She goes on to describe many other fun doings of college life in that era.

Another delightful book that describes the college experience is Daddy Long-Legs by Jean Webster, published in 1912. Daddy Long-Legs is an epistolary novel, meaning it’s written in the form of letters. In it, an orphan named Jerusha Abbott has been sponsored by an anonymous benefactor to go to college, under the stipulation that she write to him regularly, keeping him informed of her progress.

So in her letters, when she first gets to college, she says:

The Letters of Miss Jerusha Abbott to Mr. Daddy-Long-Legs Smith [she calls him Daddy Long-Legs because she doesn’t know who he is, but she saw him from a distance once and knows he is tall].

Dear Kind-Trustee-Who-Sends-Orphans-to-College,

Here I am! I travelled yesterday for four hours in a train. It’s a funny sensation, isn’t it? I never rode in one before.

College is the biggest, most bewildering place—I get lost whenever I leave my room. I will write you a description later when I’m feeling less muddled; also I will tell you about my lessons. Classes don’t begin until Monday morning, and this is Saturday night. But I wanted to write a letter first just to get acquainted.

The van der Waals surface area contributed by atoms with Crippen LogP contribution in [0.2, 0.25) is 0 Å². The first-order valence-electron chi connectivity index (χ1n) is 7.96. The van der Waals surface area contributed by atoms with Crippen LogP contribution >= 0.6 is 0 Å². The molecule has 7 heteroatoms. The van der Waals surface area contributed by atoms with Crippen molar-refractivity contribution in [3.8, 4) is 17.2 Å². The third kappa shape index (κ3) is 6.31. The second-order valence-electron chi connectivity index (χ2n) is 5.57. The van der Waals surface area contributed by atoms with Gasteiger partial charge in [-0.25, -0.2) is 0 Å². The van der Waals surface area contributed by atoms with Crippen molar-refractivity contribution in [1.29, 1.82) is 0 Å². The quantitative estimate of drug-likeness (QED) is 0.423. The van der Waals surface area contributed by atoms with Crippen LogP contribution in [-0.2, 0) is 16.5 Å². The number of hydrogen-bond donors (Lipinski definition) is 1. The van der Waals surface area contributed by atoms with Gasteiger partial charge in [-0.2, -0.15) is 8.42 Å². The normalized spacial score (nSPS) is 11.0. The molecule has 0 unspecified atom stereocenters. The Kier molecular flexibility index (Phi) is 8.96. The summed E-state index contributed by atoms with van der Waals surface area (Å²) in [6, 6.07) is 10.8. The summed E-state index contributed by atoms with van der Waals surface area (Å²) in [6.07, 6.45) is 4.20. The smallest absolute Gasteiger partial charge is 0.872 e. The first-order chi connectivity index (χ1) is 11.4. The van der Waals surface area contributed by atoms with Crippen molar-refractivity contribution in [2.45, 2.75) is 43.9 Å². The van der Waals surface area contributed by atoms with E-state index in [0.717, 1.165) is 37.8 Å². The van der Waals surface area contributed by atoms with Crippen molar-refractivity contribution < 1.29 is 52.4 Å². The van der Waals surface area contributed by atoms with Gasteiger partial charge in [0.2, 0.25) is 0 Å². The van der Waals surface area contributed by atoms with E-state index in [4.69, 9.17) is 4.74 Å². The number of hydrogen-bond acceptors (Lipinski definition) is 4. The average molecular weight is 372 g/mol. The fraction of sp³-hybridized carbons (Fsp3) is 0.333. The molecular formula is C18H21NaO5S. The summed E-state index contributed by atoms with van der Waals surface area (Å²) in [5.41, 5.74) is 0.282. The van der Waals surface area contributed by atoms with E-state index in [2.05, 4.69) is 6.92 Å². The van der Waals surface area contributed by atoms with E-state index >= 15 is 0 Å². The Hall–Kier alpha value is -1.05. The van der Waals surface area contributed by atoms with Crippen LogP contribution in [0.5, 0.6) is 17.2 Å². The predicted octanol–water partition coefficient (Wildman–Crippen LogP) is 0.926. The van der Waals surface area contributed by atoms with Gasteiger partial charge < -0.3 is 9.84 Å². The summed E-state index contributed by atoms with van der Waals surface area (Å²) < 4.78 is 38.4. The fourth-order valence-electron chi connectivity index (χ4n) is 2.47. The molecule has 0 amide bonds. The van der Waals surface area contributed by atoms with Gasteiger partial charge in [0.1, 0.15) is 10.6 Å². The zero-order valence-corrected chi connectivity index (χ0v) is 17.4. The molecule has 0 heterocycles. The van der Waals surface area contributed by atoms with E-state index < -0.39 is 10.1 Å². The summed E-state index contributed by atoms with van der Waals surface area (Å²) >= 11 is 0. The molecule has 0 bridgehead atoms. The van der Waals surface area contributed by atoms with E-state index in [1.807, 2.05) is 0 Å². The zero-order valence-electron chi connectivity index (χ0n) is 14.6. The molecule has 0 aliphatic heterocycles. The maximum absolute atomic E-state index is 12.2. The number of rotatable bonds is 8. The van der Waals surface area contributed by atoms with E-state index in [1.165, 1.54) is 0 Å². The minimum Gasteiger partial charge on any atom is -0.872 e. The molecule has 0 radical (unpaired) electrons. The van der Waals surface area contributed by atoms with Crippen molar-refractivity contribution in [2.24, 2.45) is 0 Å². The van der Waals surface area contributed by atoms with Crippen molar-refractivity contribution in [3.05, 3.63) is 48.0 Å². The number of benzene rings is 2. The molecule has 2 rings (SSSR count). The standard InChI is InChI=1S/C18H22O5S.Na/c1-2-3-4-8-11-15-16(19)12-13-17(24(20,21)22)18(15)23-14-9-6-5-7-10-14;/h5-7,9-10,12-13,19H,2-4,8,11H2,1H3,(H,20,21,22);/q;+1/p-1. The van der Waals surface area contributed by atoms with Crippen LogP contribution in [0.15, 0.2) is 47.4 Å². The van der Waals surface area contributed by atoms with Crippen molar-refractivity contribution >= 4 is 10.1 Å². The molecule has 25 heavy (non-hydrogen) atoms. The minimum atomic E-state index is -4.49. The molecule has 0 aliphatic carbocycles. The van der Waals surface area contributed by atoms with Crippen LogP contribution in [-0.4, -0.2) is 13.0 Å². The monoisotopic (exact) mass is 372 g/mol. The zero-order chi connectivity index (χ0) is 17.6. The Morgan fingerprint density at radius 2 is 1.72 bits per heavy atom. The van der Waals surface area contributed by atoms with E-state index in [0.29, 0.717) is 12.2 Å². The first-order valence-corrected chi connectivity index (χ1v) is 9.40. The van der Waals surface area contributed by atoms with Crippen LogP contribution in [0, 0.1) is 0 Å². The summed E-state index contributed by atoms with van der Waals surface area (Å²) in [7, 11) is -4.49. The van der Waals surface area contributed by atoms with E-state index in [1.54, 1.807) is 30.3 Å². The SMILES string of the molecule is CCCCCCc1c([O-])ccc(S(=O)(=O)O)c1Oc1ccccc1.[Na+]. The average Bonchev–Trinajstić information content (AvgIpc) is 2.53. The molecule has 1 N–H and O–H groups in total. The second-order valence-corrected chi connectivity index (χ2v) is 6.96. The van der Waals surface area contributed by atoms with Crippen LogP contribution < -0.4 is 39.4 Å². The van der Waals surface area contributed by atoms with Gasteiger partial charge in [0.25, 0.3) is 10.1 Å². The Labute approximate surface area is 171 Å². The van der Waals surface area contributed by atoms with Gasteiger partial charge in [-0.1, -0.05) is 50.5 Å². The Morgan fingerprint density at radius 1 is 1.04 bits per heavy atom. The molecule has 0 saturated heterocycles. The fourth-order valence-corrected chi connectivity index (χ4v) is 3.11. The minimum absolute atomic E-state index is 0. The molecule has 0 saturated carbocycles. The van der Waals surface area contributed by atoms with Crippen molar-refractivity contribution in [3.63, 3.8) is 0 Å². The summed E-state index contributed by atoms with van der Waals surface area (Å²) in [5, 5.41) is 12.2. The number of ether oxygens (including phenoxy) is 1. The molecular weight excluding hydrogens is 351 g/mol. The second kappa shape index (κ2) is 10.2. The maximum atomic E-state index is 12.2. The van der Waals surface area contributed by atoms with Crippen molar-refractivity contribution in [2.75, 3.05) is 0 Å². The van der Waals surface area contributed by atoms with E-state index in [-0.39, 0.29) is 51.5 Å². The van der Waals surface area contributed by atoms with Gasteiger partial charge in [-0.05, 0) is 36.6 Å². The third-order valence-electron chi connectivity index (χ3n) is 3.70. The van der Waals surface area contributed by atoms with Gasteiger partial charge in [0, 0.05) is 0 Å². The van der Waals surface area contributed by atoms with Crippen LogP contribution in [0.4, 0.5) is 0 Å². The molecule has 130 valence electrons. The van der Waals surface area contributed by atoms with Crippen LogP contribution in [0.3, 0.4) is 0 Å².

To Mr. Daddy-Long-Legs

1st October

Dear Daddy-Long-Legs,

I love college and I love you for sending me—I’m very, very happy, and so excited every moment of the time that I can scarcely sleep. You can’t imagine how different it is from the John Grier Home. I never dreamed there was such a place in the world. I’m feeling sorry for everybody who isn’t a girl and who can’t come here; I am sure the college you attended when you were a boy couldn’t have been so nice.

My room is up in a tower that used to be the contagious ward before they built the new infirmary. There are three other girls on the same floor of the tower—a Senior who wears spectacles and is always asking us please to be a little more quiet, and two Freshmen named Sallie McBride and Julia Rutledge Pendleton. Sallie has red hair and a turn-up nose and is quite friendly; Julia comes from one of the first families in New York and hasn’t noticed me yet. They room together and the Senior and I have singles. Usually Freshmen can’t get singles; they are very scarce, but I got one without even asking. I suppose the registrar didn’t think it would be right to ask a properly brought-up girl to room with a foundling. You see there are advantages!